Species are in trouble. Can you help?
Biological diversity is under stress, but committed, passionate scientists work every day to protect threatened species, restore native habitats, and manage fisheries and wildlife. Major in conservation biology at the University of Mary Washington, and you’ll approach problems across disciplines, with courses in biology, conservation, geography and GIS. An emphasis on research and experiential learning prepares you to make a difference right away.
Students majoring in conservation biology who complete all requirements earn the degree of Bachelor of Science (B.S.) in Biology.
Areas of Study
This major combines the strengths of biology, environmental science, and geography to prepare students for careers in conservation biology. Majors must complete core courses in ecology, biodiversity, genetics, research design, and biostatistics. They take one course in GIS and a non-science course addressing the ethical and political aspects of conservation.
The conservation biology track is designed for students interested in public or private-sector careers in fields such as endangered species protection and recovery, habitat conservation, conservation biology education, and fisheries and wildlife management. Additionally, it prepares students for graduate study in conservation biology, especially where graduate degrees are required for particular careers. Job opportunities are available with state and federal wildlife management agencies, local and international nongovernmental conservation organizations, and zoos and other captive breeding facilities for critically endangered species.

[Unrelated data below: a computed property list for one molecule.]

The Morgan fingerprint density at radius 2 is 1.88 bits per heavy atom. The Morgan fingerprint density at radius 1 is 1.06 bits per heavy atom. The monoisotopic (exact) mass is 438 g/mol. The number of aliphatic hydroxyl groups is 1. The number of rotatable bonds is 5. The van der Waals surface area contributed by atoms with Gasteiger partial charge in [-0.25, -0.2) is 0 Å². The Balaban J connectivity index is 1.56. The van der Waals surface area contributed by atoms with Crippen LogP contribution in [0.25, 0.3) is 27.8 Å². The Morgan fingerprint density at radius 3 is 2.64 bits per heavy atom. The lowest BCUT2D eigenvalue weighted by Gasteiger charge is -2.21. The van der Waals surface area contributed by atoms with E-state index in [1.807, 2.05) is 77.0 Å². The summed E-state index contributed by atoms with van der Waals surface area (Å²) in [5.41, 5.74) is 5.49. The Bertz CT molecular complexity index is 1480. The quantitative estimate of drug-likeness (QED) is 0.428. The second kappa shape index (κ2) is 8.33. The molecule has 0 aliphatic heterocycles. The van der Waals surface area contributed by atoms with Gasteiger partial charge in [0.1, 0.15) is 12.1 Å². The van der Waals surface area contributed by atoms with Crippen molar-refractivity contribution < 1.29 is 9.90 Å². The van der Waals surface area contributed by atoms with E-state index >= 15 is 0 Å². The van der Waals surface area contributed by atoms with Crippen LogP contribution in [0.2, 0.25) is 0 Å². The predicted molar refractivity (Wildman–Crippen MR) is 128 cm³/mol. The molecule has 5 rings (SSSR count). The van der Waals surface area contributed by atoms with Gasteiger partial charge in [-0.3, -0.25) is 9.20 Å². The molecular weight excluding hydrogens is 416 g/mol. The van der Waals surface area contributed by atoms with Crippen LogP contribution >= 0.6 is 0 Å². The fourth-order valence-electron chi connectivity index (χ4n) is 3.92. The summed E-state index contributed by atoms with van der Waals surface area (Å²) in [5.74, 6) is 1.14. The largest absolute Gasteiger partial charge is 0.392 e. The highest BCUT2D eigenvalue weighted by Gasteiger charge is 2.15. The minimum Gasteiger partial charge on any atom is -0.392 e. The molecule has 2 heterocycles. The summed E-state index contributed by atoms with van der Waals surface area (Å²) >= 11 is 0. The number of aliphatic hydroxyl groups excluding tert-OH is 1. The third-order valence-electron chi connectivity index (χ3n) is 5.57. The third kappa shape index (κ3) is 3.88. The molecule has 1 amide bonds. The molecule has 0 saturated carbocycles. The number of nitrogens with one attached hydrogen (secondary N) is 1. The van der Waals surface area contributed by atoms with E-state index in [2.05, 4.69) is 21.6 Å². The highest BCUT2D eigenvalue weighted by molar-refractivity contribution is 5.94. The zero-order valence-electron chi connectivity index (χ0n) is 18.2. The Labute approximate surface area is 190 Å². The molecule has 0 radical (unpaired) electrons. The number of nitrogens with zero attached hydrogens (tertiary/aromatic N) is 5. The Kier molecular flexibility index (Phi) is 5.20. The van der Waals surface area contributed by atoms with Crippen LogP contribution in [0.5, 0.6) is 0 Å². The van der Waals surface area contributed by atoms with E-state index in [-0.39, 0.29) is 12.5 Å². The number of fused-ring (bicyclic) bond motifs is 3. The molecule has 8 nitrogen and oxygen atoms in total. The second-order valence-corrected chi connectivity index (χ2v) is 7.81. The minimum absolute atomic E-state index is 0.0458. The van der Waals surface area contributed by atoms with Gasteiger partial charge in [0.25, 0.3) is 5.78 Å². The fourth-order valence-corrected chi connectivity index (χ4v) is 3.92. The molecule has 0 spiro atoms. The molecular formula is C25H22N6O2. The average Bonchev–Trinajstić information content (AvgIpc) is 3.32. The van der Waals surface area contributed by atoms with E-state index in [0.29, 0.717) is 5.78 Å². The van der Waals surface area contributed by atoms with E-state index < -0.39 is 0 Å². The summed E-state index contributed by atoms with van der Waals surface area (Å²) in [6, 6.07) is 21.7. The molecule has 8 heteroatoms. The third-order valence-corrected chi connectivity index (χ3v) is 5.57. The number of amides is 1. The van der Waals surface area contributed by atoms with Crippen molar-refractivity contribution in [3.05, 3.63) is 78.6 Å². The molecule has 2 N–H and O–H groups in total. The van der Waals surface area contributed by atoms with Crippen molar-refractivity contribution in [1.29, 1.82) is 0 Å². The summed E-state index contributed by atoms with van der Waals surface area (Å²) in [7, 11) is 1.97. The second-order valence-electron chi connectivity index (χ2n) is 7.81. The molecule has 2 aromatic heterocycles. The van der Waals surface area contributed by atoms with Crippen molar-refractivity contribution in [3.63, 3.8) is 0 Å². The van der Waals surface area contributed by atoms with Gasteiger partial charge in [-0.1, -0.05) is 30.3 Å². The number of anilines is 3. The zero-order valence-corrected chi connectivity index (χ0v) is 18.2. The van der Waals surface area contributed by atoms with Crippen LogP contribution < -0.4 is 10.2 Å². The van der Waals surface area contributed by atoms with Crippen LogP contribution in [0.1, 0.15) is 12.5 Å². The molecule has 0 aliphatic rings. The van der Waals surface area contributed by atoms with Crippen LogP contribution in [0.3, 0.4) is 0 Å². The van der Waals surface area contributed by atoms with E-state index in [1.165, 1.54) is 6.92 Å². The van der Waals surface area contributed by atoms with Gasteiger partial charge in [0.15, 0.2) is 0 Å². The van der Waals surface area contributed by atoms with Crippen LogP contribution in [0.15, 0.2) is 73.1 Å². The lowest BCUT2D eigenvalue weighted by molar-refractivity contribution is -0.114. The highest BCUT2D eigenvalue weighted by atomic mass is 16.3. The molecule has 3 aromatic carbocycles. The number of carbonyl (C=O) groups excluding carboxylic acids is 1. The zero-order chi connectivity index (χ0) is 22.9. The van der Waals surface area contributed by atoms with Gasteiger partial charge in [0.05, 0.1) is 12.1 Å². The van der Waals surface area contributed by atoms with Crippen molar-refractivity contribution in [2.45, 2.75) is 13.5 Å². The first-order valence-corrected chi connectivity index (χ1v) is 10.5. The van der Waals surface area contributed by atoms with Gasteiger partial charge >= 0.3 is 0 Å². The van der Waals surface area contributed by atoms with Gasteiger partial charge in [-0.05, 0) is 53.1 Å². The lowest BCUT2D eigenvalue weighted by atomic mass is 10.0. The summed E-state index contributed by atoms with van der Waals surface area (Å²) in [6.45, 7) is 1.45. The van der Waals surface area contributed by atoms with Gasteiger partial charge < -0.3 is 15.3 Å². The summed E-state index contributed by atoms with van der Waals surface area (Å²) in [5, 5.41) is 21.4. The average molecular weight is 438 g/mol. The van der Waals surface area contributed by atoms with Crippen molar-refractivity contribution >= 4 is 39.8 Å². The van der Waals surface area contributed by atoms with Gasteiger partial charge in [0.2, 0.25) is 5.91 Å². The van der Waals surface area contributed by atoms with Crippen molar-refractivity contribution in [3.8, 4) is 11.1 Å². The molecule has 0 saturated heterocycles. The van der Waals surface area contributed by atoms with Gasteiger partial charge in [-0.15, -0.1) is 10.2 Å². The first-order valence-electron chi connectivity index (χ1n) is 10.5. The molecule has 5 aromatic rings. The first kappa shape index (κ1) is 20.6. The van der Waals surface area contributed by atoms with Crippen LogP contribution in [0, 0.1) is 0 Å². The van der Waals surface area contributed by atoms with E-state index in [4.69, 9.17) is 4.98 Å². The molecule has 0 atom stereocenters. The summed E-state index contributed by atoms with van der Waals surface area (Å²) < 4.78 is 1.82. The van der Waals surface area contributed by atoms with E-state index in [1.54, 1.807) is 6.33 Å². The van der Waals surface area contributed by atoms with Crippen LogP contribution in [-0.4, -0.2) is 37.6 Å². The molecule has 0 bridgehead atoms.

UMW anticipates a rich variety of internships for the new conservation biology major at such organizations as the Smithsonian Conservation Biology Institute, the Virginia Department of Game and Inland Fisheries, the United States Fish and Wildlife Service, and at Fredericksburg-area nonprofits such as Friends of the Rappahannock and the Chesapeake Bay Foundation.
Conservation biology majors are eligible to pursue the University Honors Program and the Biology Honors Program.
The conservation biology major requires 40 credits, including core foundational courses in conservation biology, biodiversity, ecology, genetics, research design, and geographic information science. Students may then choose from courses such as animal ecology, plant biology, vertebrate and invertebrate zoology, entomology, tropical ecology, biology of fishes, ornithology, conservation policy, and environmental ethics.
Conservation biology majors will be encouraged to apply for such scholarships as the Thyra Vedel Valade Conservation Leadership Scholarship.